Seven major faults are recognized in this seismic section, including both normal and partially (in the lowermost tracts) inverted faults. The faults cut megasequences 5 to 7, whereas only the faults showing positive inversion cut through megasequence 4. Faults c, d, h, i, and k, recognized in dip line 2610, are also mapped in this section. In detail, faults c and d bound a structural high (the De Lier High, structure XVI, Fig. 4b), describing small horst and graben structures. Megasequence 5 is absent in this region and the horst and graben, and the bounding faults are sealed by the uppermost part of megasequence 4. Fault c and minor related faults show notable evidence of inversion, marked by the antithetic fault connected to fault c. However, in contrast to section 2610, where fault d does not display evidence of inversion, the inversion of this fault in this section resulted in the development of antithetic fault n. Together, the faults formed a set of small pop-up structures, recorded by a fault propagation fold atop fault n in megasequence 4. The SW-dipping faults h and i show a similar geometry, being recorded by the deposition of megasequence 5. Inversion of both faults was accompanied by the development of fault propagation folds in megasequence 4. Both faults formed second-order pop-up structures in section 2610. Faults h, i, and o bound the Rijswijk and Pijnacker grabens (structures VII and IV, Fig. 4b). In these structures, megasequence 5 shows clear growth geometries. Inversion of fault o caused the development of an antithetic fault, forming a second-order pop-up structure. The growth geometries in megasequence 3 recorded the development of the fault propagation folds and the second-order pop-up structure as result of the inversion of faults d, h, o, and i. Fault k bounds the Zoetermeer Graben (structure III, Fig. 4b) in which megasequence 5 shows thickness variations ranging from 600 to 800 m and megasequence 7 displays thickness changes from 800 to 400 m. Like in section 2610, folded reflectors (e.g., in the hanging wall of fault d and footwall of fault i) suggest a buttressing effect upon inversion.

4.1.3 Dip line 4225

Dip line 4225 (Fig. 5) is located 16 km SE of dip line 3410, and it does not crosscut any wells of a hydrocarbon field or geothermal energy projects (Fig. 1c). From the projected wells (Fig. 5b), STR-01 resulted in oil and gas appearances, while well DRT-01 was dry.

Figure 5Dip line 4225 displayed with three different scales: (a) 1:1 scale, displayed with the interpreted horizons, megasequences, and faults; (b) 1:3 scale, displayed with the interpreted horizons, megasequences, and faults, together with projected wells and their distance to the seismic line, and the unconformity within megasequence 3 (marked by the black dotted line). Below the section, the sub-basins and highs are numbered as in Fig. 7. (VI): Dordrecht Graben, (XII): Ridderkerk Graben, (III): Zoetermeer Graben. (c) The 1:3 scaled section flattened for the base of the Rijnland Group, displayed with the interpreted horizons, megasequences, and faults.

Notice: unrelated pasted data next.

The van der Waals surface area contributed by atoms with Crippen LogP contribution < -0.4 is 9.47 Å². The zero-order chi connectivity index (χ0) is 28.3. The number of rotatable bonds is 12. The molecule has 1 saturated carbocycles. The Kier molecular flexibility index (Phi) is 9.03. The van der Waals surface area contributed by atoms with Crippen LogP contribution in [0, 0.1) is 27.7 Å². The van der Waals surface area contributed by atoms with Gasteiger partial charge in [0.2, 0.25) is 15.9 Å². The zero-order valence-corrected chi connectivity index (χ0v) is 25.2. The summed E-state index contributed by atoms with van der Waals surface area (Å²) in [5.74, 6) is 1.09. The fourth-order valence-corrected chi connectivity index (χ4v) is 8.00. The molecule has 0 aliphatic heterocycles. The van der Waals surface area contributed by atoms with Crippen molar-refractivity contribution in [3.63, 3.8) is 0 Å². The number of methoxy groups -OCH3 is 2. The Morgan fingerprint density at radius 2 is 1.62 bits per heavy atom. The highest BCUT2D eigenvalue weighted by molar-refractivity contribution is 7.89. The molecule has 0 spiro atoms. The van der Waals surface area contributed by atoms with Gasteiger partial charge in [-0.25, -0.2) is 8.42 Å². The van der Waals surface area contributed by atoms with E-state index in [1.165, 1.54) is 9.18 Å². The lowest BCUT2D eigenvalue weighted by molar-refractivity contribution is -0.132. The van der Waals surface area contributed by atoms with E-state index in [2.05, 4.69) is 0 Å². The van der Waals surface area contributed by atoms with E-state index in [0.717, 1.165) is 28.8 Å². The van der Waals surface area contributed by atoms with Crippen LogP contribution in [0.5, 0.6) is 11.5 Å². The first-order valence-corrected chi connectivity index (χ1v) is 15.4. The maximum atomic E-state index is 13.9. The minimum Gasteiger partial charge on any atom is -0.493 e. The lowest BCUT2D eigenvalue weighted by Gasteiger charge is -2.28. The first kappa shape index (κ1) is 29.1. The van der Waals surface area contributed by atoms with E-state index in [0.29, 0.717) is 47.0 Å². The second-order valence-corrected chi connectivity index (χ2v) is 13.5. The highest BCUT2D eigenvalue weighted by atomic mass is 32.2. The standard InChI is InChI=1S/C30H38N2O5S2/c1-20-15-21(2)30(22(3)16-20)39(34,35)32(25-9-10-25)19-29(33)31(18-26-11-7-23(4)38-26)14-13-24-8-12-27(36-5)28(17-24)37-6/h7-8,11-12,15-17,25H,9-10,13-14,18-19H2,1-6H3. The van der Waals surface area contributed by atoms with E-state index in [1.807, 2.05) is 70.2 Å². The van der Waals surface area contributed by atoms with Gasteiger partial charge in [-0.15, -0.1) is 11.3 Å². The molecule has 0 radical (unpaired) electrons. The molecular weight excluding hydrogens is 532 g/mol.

Megasequence 1 shows sub-horizontal reflectors, floored by a major erosional surface. Below, megasequence 2 shows gently dipping reflectors that are truncated towards the NE by the basal unconformity of megasequence 1. Towards the SW, the underlying megasequence 3 shows parallel reflectors, which are also parallel to those of megasequence 2, while in the underlying Dordrecht and Ridderkerk grabens (structures VI and XII, Fig. 5b), an unconformity separates these two megasequences. The intra-sequence unconformity, which is also observed in dip lines 2610 and 3410, separates the uppermost and lowermost parts of megasequence 3 in dip line 4225 (dashed black line in Fig. 5b). In the SW, megasequence 3 is affected by faults. Megasequence 4 thins from 200 to 0 m towards the SW and is affected by a syncline and fault-cored anticlines towards the NE that led to erosion and the unconformable deposition of megasequence 2 on top. Faults a and q crosscut the upper part of megasequence 4. Megasequence 5 is only present towards the NE portion of the section. Like in the previous dip lines, megasequence 5 is affected by faults p, q, o, i, and k and shows abrupt thickness changes ranging from 1000 to 0 m, which are more clearly visible on the flattened section (Fig. 5c). In the Ridderkerk Graben (structure XII, Fig. 5b), megasequence 5 has a maximum thickness of 750 m and describes a fault-bounded half-graben. The underlying megasequence 6 has an average thickness of 500 m and includes parallel reflectors. Thickness variations are restricted to the NE part of the section in the Ridderkerk and Zoetermeer grabens (structures XII and III, Fig. 5b), where megasequence 6 is 100 to 750 m thick, due to erosion atop former structural highs. Megasequence 7 includes parallel layers, showing locally slight thickness changes that are evident in the Ridderkerk and Zoetermeer grabens, where it is 300 to 800 m thick.